A study published Friday in the scientific journal Tobacco Control unearthed documents that reveal the tobacco industry’s desire to fund a new “tea party” to advance their anti-regulation objectives years before the tea party, as it is known today, got its start. The same documents show that the two organizations most identified with the modern tea party, Americans for Prosperity (AFP) and FreedomWorks (FW), themselves got their start with a healthy dose of money from the same industry.
Those two groups participated in the first round of tea party protests that captured national media attention in 2009, but they were not originally created under those names. As researchers Amanda Fallin, Rachel Grana and Stanton Glantz noted, they were were originally a single entity called Citizens for a Sound Economy (CSE), an organization co-founded in the 1980s by billionaire industrialist David Koch to oppose regulation of tobacco and other air pollutants. Tobacco companies gave the organization millions of dollars to help fund efforts to engineer and organize “grassroots” advocates to speak against everything from federal tobacco regulation to smoking bans.
“The main point that we make is that tobacco companies worked with both the smokers’ rights groups that they created, and Citizens for a Sound Economy in the ’80s and ’90s,” Fallin told Raw Story. “Then Citizens for a Sound Economy went on to become FreedomWorks and Americans for Prosperity, which are national tea party organizing entities. Also, leadership and messaging from the smokers’ rights groups have carried on to tea party organizations.”
Grana said they used tobacco company budget documents to identify “for sure at least $5.3 million” that went to CSE, and noted that there’s likely much more that was untraceable. “The funding is very hard to track because 501(c)3′s and 4′s are not required to disclose their donors,” she said. “So, we actually could only trace funding in the historical record and through other [media] organizations that had found [funding connections]. So, there’s probably a lot funding out there that we are not aware of at all.”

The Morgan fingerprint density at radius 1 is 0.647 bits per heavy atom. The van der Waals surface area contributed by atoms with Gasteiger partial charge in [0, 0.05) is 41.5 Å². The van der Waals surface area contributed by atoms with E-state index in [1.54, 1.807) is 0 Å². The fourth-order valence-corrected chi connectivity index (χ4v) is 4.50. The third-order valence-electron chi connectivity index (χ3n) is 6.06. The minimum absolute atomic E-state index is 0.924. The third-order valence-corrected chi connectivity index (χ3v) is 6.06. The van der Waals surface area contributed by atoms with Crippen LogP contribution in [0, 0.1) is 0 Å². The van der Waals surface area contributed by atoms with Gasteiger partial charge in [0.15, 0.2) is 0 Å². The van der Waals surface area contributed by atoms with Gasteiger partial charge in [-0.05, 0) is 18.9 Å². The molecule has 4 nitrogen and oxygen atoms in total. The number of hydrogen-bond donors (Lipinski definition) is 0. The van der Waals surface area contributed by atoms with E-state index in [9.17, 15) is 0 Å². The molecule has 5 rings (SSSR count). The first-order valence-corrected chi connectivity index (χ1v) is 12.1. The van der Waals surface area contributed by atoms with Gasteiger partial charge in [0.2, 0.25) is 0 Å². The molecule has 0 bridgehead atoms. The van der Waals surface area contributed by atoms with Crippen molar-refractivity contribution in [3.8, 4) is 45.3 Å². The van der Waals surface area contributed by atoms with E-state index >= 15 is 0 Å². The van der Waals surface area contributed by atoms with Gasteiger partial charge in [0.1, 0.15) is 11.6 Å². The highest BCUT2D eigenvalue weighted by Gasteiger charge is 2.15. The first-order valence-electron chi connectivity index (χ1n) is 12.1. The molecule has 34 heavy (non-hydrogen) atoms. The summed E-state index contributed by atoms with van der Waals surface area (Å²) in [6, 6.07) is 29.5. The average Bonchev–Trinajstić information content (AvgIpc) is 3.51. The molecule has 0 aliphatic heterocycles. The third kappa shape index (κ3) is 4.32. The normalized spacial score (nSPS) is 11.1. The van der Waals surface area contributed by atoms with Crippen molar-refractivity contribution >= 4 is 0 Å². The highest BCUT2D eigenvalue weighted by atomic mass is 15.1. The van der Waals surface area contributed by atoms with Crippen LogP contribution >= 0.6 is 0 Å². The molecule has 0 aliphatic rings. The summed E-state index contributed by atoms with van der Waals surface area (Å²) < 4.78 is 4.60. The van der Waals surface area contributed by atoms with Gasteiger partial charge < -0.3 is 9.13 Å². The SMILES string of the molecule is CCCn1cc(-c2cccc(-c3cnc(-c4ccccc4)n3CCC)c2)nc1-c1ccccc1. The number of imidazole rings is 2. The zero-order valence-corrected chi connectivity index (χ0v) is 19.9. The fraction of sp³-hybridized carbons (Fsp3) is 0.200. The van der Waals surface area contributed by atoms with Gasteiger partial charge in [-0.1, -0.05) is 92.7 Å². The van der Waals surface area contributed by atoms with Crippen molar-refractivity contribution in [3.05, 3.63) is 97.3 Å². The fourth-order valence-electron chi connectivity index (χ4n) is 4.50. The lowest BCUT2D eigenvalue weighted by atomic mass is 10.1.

Memos they unearthed included discussions by tobacco company public relations personnel in the early nineties talking about forming as broad an alliance possible with anti-tax groups like Grover Norquist’s Americans for Tax Reform, then creating other organizations like the National Smokers Alliance to give it the appearance of a “movement.”
The study adds that a “parallel effort” ramped up during that time based upon a strategy recommended in 1990 (PDF) by RJ Reynolds director of national field operations Tim Hyde, who wrote that moving forward the company’s focus should be on “build[ing]‘ broad coalitions around the issue-cluster of freedom, choice and privacy.” It was to be, as he described, “a national effort to change the way people think about government’s (and big business’) role in our lives.”
A similar memo in 1993 (PDF), written by Philip Morris PR representative Gary Auxier, proposed that the Coalition Against Regressive Taxation join an industry-wide effort to fight taxes across the board, with a campaign “grounded in the theme of ‘The New American Tax Revolution’ or ‘The New Boston Tea Party.’”
That “tea party” would not emerge until 2002, when CSE launched USTeaParty.com. The site is still preserved thanks to the Internet Archive’s “Wayback Machine.” But when CSE (and all the other third party groups spun off by the tobacco companies) failed to stop the Master Tobacco Settlement Agreement in the late nineties — a battle worth over $2 billion to the tobacco companies — the organization floundered and eventually split up in 2004.
“We also know that other conservative organizations with similar goals, such as The Cato Institute, The American Enterprise Institute, Americans for Tax Reform, Washington Legal Foundation and ALEC have also received tobacco company funding, but this study does not focus on those specifically,” Fallin added.
“Americans for Prosperity and FreedomWorks does continue on opposing smoking laws and tobacco taxes,” Grana concluded. “They do that through organizing appearances at rallies and other hearings on tobacco control legislation. For advocates, it’s very important to understand and know that the people who are supporters don’t set the agenda. On tobacco control, the agenda is being set on a higher level than the organizers at these groups.”
Fallin used the Legacy Tobacco Documents Library at the University of California, San Francisco, to examine tobacco company memos on marketing and lobbying strategies going back to the 1980s and 1990s, as the companies struggled to oppose new regulations and taxes, and created an organizational flowchart (see below) that draws direct lines from tobacco companies to the modern day tea party.
A chart included with the study outlining the personnel and organizational structures connecting tobacco companies and tea party groups AFP and FW.
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